Continued from page 6

Late 1980s: The academic best-seller “The Rise and Fall of Great Powers” predicts an American slide owing to “imperial overreach”; the popular best-seller “Rising Sun” predicts an American slide owing to Japanese business competition.

1990s: Actually, this decade was pretty great. (Even so, traditionalists such as “The Death of Outrage” author Bill Bennett found reason to bewail America’s moral softening, as epitomized by (a) the Monica Lewinsky scandal; (b) the hard-core gangsta rap of future “Are We There Yet?” star Ice Cube; (c) Bart Simpson’s unpardonable sassiness.)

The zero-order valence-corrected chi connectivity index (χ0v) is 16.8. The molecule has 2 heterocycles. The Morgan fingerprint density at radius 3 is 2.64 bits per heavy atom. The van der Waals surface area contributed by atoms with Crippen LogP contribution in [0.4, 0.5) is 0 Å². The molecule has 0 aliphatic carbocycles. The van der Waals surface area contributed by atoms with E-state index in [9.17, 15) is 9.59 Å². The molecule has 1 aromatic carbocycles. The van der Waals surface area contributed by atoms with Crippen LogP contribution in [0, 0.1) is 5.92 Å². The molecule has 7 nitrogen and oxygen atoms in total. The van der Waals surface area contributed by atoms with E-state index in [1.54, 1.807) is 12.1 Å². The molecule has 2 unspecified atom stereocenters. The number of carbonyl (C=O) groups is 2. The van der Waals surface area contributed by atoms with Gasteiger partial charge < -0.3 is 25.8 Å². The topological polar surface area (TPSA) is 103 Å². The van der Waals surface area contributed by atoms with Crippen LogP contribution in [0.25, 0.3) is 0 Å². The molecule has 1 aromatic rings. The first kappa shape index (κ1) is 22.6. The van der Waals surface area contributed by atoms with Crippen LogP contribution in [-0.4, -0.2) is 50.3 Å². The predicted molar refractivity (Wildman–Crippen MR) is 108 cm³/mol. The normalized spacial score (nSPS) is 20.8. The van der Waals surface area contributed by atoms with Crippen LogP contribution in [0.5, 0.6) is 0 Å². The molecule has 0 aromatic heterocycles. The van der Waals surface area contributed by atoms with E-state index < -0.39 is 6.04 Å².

2000s: Global rivals are going to do us in. Or maybe global warming. Or maybe America’s dystopian future will simply look like “Wall-E.”

“As Mark Twain said, history doesn’t repeat itself, but it sometimes rhymes,” Mr. Dowd said. “There’s a cycle to what Americans think of themselves. We go through these periods of intense self-doubt.

“But this is one of our strengths. We’re a very self-critical people. So we adapt and change and come out of these times better.”